Learn about what James Lydotes, Jon Bell and Rob Hay do at Newton and their route into investment management.

James Lydotes, Newton’s deputy chief investment officer of equities, head of the global equity income team and portfolio manager, discusses his background, current role and market outlook.

James is deputy chief investment officer of equities, head of the global equity income team and portfolio manager at Newton. James joined Newton in 2021 and BNY Mellon Investment Management in 1998.

What is your role at Newton?

I have worked within the BNY Mellon Investment Management group – now specifically at Newton – for virtually my entire career – about 25 years! While I am an active portfolio manager across a number of disciplines, a large part of my role is now heading up the global equity income team and driving its research agenda and strategy.

What prompted you to go into investment management?

Initially, I wanted to be a doctor and became a pre-med at Syracuse University. About a year and a half in, I took an economics class as an elective. My economics professor taught the concept of dimensioning marginal returns, which I found fascinating, and I never returned to medicine. Anyway, I really do not like the sight of blood!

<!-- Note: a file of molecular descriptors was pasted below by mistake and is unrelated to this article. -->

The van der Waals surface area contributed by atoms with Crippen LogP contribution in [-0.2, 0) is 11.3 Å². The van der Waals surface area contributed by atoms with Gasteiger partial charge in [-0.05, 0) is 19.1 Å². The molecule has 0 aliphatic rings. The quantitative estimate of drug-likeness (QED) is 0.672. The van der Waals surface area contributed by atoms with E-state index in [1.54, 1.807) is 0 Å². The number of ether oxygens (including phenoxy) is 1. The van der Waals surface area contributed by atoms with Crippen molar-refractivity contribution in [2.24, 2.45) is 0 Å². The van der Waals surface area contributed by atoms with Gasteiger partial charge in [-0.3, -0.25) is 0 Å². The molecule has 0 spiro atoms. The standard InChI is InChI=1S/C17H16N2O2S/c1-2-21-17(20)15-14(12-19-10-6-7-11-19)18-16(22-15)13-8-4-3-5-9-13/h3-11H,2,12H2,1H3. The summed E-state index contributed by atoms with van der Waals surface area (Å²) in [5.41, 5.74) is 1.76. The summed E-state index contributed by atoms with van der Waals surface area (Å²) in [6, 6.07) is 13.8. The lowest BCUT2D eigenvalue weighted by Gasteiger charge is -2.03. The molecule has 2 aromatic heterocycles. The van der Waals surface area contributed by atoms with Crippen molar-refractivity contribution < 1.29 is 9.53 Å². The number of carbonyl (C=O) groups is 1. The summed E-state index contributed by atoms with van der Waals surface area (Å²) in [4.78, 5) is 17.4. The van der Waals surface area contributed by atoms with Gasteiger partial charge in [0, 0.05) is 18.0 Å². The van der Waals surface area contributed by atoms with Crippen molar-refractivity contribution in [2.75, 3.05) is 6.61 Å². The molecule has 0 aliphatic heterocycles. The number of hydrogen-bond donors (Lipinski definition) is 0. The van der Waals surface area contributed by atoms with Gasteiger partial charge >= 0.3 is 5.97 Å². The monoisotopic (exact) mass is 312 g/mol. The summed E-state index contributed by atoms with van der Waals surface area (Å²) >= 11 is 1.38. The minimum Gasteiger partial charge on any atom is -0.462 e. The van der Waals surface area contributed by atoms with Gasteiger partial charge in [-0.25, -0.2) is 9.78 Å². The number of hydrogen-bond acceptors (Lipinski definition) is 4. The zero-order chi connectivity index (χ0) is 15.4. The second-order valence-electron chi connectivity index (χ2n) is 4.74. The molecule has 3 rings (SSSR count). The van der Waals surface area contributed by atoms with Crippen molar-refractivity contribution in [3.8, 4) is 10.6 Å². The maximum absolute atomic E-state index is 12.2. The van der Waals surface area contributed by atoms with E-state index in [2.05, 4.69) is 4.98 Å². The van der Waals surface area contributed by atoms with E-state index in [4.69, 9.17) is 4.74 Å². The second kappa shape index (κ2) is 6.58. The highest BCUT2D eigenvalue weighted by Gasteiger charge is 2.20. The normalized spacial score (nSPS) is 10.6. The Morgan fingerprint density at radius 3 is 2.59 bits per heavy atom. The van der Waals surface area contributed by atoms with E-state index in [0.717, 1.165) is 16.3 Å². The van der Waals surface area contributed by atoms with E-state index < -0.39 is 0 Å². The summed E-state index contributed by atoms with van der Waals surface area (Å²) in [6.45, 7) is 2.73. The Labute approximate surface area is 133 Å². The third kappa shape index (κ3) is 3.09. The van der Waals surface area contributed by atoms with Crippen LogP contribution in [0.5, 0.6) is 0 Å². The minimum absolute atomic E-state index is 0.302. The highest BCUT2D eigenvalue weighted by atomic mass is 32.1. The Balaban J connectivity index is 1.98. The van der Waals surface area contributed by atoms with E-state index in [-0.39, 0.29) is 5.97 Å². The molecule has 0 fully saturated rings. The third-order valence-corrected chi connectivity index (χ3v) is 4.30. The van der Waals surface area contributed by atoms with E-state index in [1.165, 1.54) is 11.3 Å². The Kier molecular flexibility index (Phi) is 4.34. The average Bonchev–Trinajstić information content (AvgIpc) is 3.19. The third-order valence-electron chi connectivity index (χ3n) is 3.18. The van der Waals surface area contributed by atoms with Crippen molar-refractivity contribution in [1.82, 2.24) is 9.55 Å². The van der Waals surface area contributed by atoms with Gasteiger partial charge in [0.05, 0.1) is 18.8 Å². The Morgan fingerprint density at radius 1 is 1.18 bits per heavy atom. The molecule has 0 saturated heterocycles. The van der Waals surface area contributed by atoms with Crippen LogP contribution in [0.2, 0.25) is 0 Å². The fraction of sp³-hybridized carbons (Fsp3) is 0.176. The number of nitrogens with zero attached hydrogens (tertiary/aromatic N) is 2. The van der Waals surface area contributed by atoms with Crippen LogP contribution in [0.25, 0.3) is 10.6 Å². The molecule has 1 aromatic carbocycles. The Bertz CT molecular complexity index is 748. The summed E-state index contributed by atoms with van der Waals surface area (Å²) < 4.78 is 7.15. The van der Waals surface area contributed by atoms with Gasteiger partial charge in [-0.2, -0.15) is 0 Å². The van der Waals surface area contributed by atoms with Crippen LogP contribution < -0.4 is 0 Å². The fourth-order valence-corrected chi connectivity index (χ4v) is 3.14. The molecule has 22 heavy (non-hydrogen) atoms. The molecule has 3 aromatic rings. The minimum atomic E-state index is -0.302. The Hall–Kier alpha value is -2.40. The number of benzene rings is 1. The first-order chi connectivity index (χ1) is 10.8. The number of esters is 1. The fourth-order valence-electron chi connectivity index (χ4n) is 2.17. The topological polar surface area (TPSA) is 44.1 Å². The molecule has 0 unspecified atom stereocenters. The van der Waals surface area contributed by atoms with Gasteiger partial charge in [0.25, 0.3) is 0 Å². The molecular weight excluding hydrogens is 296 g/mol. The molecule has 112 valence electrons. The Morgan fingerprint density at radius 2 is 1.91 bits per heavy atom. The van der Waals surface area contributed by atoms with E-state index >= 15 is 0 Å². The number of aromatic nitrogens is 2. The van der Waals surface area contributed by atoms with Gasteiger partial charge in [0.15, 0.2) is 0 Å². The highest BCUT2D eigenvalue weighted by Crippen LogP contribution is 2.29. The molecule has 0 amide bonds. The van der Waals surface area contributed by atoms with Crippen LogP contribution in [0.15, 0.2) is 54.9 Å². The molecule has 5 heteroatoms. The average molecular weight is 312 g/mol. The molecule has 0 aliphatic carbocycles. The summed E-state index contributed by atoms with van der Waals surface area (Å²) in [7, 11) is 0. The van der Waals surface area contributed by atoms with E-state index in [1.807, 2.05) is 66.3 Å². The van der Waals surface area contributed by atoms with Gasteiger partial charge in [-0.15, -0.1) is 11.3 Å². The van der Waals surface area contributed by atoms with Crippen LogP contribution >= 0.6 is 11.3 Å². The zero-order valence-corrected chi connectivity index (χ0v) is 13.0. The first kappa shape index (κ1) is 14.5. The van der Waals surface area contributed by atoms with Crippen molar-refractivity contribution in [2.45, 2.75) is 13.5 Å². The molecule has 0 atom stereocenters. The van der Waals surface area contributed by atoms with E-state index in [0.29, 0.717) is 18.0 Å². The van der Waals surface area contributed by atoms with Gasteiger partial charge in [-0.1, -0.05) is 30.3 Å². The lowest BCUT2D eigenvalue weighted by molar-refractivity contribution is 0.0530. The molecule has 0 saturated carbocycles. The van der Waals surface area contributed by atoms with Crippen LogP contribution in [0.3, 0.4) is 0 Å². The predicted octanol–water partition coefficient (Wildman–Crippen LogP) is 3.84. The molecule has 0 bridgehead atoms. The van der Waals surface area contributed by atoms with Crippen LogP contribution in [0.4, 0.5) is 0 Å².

What do you like most about the investment management business?

I am naturally very curious, and investment management gives a great opportunity to learn new things every day about a wide range of companies, trends and global change. Whether it is researching Japanese rail businesses or gaining new insights into the evolving landscape of European energy policy, there are an unlimited number of topics to learn about. This is an industry where you have to learn new things every day and be able to apply that knowledge to help clients achieve the outcomes they are trusting you to generate. I cannot imagine there is a more interesting job in the entire world.

What are the strengths of Newton in global equity income investment?

One of the huge advantages we have as an organisation is such a long-standing global equity income franchise. Each of the managers on the strategy has been with the firm for over 20 years and has a great deal of experience in managing global equity income strategies. This, coupled with the experience of the US, UK and Asian income managers who have also been managing money at the firm for a long period, point to a real strength in depth and breadth. Believe it or not, the person who trained me on my first day on the job in 1998 is actually still with our research team today!